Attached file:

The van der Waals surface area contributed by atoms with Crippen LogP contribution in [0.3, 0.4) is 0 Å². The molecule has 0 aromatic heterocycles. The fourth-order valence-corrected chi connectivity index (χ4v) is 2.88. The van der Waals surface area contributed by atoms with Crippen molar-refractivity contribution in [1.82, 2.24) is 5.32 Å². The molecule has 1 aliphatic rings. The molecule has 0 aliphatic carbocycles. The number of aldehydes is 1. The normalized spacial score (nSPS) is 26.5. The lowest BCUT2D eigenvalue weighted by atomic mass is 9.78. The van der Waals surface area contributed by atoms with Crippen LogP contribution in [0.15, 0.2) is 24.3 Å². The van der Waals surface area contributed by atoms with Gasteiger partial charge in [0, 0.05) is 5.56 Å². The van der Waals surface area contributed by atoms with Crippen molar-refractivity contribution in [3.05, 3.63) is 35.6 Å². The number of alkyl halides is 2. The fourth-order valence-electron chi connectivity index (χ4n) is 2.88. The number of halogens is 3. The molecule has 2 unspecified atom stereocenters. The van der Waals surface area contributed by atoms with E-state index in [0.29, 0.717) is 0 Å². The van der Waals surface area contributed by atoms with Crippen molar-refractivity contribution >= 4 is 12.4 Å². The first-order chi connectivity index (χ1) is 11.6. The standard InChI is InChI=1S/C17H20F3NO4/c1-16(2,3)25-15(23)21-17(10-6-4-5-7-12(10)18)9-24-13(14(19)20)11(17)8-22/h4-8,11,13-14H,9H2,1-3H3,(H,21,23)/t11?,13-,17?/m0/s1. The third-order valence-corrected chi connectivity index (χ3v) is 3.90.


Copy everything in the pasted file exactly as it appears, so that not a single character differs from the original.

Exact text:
The van der Waals surface area contributed by atoms with Crippen LogP contribution in [0.3, 0.4) is 0 Å². The molecule has 0 aromatic heterocycles. The fourth-order valence-corrected chi connectivity index (χ4v) is 2.88. The van der Waals surface area contributed by atoms with Crippen molar-refractivity contribution in [1.82, 2.24) is 5.32 Å². The molecule has 1 aliphatic rings. The molecule has 0 aliphatic carbocycles. The number of aldehydes is 1. The normalized spacial score (nSPS) is 26.5. The lowest BCUT2D eigenvalue weighted by atomic mass is 9.78. The van der Waals surface area contributed by atoms with Crippen LogP contribution in [0.15, 0.2) is 24.3 Å². The van der Waals surface area contributed by atoms with Gasteiger partial charge in [0, 0.05) is 5.56 Å². The van der Waals surface area contributed by atoms with Crippen molar-refractivity contribution in [3.05, 3.63) is 35.6 Å². The number of alkyl halides is 2. The fourth-order valence-electron chi connectivity index (χ4n) is 2.88. The number of halogens is 3. The molecule has 2 unspecified atom stereocenters. The van der Waals surface area contributed by atoms with E-state index in [0.29, 0.717) is 0 Å². The van der Waals surface area contributed by atoms with Crippen molar-refractivity contribution >= 4 is 12.4 Å². The first-order chi connectivity index (χ1) is 11.6. The standard InChI is InChI=1S/C17H20F3NO4/c1-16(2,3)25-15(23)21-17(10-6-4-5-7-12(10)18)9-24-13(14(19)20)11(17)8-22/h4-8,11,13-14H,9H2,1-3H3,(H,21,23)/t11?,13-,17?/m0/s1. The third-order valence-corrected chi connectivity index (χ3v) is 3.90.